Carrie Fisher Had ‘a Lot of Pressure on Her to Be Thin’ for ‘Star Wars’ Before Her Death, Says Friend James Blunt: ‘She Really Put a Lot of Pressure on Herself’

Musician James Blunt recently said at the Hay Festival in Wales (via People) that his close friend Carrie Fisher faced tremendous pressure to be thin for “Star Wars” when she reprised her iconic role of Princess Leia in “Star Wars: The Force Awakens.” Fisher previously told Good Housekeeping U.K. in 2015 shortly before “The Force Awakens” opened in theaters that she lost 35 pounds for the movie. She died one year later in December 2016 after going into cardiac arrest while flying from London to Los Angeles.

“She’d been really mistreating her body, and she’d just got the job again of being Princess Leia in a new ‘Star Wars’ movie,” said Blunt at the arts festival, where he was speaking about his memoir, “Loosely Based on a Made-Up Story.”

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Blunt became friends with Fisher in the 2000s and even lived with her and her mother, the late Debbie Reynolds, when he was recording his debut album “Back to Bedlam” in 2004. The album proved a breakthrough for Blunt thanks to the success of singles such as “You’re Beautiful.”

“[Carrie] was really on a high and a positive, but they had applied a lot of pressure on her to be thin,” Blunt said. “She spoke about the difficulties that women have in the industry, how men are allowed to grow old, and women are certainly not in film and TV.”

“She really put a lot of pressure on herself, started using drugs again and by the time she got on the plane, she had effectively killed herself,” Blunt added. “They say it was heart failure of some kind, but she had taken enough drugs to have a really good party.”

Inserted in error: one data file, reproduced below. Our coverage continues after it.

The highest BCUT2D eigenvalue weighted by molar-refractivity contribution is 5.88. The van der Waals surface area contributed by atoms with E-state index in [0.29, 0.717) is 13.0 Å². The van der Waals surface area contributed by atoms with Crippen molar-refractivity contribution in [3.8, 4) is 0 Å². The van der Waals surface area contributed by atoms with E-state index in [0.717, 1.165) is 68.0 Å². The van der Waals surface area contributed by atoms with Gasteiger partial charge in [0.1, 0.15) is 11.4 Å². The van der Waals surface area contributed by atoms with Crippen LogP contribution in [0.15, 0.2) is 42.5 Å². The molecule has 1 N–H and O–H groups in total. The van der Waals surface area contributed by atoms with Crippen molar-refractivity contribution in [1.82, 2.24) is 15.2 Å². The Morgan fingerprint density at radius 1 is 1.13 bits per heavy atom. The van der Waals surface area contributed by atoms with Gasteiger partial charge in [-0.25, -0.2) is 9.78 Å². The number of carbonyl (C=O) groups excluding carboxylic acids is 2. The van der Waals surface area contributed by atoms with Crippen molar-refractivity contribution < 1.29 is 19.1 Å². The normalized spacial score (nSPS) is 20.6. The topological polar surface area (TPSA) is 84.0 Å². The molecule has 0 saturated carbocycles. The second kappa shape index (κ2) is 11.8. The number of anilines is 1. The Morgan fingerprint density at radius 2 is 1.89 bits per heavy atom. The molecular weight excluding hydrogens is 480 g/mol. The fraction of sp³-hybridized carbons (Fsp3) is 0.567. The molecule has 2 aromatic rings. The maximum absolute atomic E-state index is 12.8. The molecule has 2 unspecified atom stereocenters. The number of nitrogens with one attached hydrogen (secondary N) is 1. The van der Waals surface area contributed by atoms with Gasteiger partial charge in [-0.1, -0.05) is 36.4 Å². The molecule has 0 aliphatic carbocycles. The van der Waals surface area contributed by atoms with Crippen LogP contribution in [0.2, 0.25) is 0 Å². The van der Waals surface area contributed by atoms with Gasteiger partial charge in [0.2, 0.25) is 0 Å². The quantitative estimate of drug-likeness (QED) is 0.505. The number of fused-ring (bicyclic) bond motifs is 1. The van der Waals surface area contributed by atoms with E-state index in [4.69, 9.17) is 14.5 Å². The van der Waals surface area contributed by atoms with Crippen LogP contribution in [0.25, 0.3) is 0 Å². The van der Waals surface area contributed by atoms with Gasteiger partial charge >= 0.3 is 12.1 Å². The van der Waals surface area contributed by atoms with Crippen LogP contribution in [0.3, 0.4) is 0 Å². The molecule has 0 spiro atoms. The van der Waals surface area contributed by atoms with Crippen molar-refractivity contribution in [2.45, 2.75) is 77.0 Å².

Variety reached out to Lucasfilm, but the studio has no comment on the matter. According to the Los Angeles County coroner’s office, Fisher had cocaine, methadone, ethanol and opiates in her system at the time of her death.

In her 2015 interview with Good Housekeeping U.K., Fisher said the studio didn’t “want to hire all of me” when it came time to bring Princess Leia back to the big screen. “Only about three-quarters,” she quipped about needed to lose weight.

“Nothing changes: it’s an appearance-driven thing. I’m in a business where the only thing that matters is weight and appearance. That is so messed up,” Fisher told the publication. “They might as well say ‘get younger,’ because that’s how easy it is. … I did it the same way everybody has to – don’t eat and exercise more! There is no other way to do it. I have a harder time eating properly than I do exercising. It’s easier for me to add an activity than to deny myself something. And when I do lose the weight, I don’t like that it makes me feel good about myself. It’s not who I am. My problem is they talk to me like an actress, but I hear them like a writer.”

Fisher reprised the role of Leia in “Star Wars: The Force Awakens” and “Star Wars: The Last Jedi,” which was in production at the time of her death. Footage she shot for these movies that did not make it into the theatrical releases were used to include Leia in “Star Wars: The Rise of Skywalker,” which was shot after Fisher’s death.

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